National Geographic News
A group poses for a portrait as snow falls in Jerusalem's Old City.

Snow falls in Jerusalem as visitors pose for pictures in front of the Western Wall.

Photograph by Bernat Armangue, AP

Peter Miller

for National Geographic News

Published January 15, 2013

Here we go again. The weather's going to extremes: a snowstorm in Jerusalem, wildfires in Australia, a cold snap in China, a heat wave in Brazil. Based on the first two weeks of the new year, 2013's picking up right where 2012 left off.

(What's up with the weather? Read the September 2012 National Geographic story and see a gallery of extreme weather pictures.)

As much as 8 inches (20 centimeters) of snow fell on Jerusalem (map) last Thursday, closing roads across the city. It was the biggest winter storm there in 20 years. Scores of trees fell from the weight of the snow, snowball fights broke out in the parks, and Israeli President Shimon Peres was photographed building a snowman outside his residence with help from his bodyguards.

In Australia, where a heat wave was smashing records across the country, the national weather agency added two new colors to its maps to handle the possibility of unprecedented temperatures: deep purple for above 122°F (50°C) and pink for above 125.5°F (52°C). The first eight days of the year were among the warmest on record, with January 7 ranking as Australia's hottest day ever, with an average temperature of 104.6°F (40°C). Some beaches were so hot swimmers couldn't walk to the water without burning their feet on the sand.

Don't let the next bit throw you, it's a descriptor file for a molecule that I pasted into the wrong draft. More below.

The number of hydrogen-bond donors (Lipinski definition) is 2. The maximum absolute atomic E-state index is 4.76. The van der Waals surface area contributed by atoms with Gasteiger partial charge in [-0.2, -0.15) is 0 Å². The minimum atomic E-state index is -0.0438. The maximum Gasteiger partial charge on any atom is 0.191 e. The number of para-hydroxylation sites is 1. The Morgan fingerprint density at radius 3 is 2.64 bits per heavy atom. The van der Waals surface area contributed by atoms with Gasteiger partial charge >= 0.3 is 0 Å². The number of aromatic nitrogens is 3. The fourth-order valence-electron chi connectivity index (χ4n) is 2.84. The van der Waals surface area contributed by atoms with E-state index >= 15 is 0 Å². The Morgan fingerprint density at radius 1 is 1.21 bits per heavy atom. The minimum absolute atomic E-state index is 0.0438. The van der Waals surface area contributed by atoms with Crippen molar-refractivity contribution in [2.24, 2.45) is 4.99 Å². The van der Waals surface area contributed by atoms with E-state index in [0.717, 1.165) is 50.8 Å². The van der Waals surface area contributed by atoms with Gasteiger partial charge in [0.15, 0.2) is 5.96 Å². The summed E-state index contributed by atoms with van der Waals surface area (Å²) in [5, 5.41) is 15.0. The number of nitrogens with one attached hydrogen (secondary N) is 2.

Elsewhere around the globe, the weather has been equally extreme. While much of the eastern U.S. and northern Europe basked in springlike weather, Tokyo (map) saw 3 inches (7.6 centimeters) of snow fall on the city this weekend, nearly half of its typical total for a full year.

In China, the average temperature fell to 25°F (-4°C) in early January, the lowest in nearly three decades. More than a thousand ships in China's Laizhou Bay (map) have been frozen into the ice.

At the same time, a heat wave and drought in northeast Brazil prompted officials to consider rationing electricity for the first time in a decade, and the temperature in Rio de Janeiro (map) reached a record 109.8°F (43°C).